Nanofilms developed by UNN physicists will be able to charge gadgets using body heat
Lobachevsky University physicists have developed manganese silicide-based nanofilms that convert heat into electricity. Unlike their semiconductor counterparts, these thermoelectric energy converters are capable of operating in outer space.
Thermoelectric converters are widely used to generate electricity from the thermal energy of heated machine parts. Because of the particular crystalline structure of manganese and silicon compounds, they are among the most promising materials for generating electricity. Nanofilms produced by UNN physicists are less than 100 nanometres thick and weigh as little as a millionth of a gram.
According to the scientists, the films can be integrated into the outer shell of spacecraft, reducing the weight and power consumption of the equipment operating in space. Thin-film converters can also be used in everyday life: to charge gadgets from body heat or in thermoelectric clothing with an air-conditioning function.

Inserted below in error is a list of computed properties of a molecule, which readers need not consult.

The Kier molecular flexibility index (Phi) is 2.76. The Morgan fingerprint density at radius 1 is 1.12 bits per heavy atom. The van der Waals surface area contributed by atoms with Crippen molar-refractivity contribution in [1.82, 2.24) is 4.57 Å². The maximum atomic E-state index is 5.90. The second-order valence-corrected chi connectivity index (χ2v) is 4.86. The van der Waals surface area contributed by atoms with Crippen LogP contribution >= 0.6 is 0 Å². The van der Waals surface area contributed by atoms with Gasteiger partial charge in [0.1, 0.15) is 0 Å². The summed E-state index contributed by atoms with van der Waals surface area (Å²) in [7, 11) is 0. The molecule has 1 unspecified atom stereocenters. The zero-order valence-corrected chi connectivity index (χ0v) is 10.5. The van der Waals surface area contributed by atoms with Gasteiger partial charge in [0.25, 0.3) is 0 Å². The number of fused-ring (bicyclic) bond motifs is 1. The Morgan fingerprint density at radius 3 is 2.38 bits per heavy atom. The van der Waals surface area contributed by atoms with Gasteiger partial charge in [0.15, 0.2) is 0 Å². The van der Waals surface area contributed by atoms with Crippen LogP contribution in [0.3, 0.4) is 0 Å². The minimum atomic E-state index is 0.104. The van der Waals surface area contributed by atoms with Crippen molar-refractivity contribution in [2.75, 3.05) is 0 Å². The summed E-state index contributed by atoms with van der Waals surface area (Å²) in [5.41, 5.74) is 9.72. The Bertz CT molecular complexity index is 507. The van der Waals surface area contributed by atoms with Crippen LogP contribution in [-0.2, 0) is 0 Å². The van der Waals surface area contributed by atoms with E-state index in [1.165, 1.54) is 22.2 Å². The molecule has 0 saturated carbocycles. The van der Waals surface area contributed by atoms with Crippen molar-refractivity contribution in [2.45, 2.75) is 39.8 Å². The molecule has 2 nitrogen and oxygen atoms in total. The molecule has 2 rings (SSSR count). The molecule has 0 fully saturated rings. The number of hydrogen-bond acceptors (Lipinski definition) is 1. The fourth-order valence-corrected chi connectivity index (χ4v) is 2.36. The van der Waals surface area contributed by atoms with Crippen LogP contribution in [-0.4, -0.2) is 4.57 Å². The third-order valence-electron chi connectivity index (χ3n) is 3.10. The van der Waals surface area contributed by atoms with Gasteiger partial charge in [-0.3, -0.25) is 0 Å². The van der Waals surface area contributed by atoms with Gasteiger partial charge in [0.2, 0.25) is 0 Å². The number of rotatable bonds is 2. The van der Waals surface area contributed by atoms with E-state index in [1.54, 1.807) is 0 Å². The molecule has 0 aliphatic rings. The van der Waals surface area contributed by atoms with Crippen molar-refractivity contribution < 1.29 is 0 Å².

" A film with a complex crystalline structure is formed by combining manganese and silicon in vacuum. Pulse laser deposition is used to first sputter the silicon target and then the manganese target. We solved the problem of instability of the material's thermoelectric properties by using spark plasma sintering of a powder mixture of the two metals. This increased the homogeneity of the structures of both the target and the film that is produced when the target is sputtered. As a result, we obtained more stable samples of thermocouples with different thicknesses," said Mikhail Dorokhin, leading researcher at the Laboratory of Spin and Optical Electronics at the UNN Physics and Technology Research Institute.
An important feature of the thin-film converter developed by Nizhny Novgorod scientists is that it can operate in a wide temperature range (30-800 degrees Celsius) with a strong radiation background and with lower energy losses than its semiconductor counterparts.
The invention was patented in May 2022. Researchers at the UNN Physics and Technology Research Institute are planning to further increase the efficiency of electricity generation by combining the films with layers of other thermoelectric nanomaterials.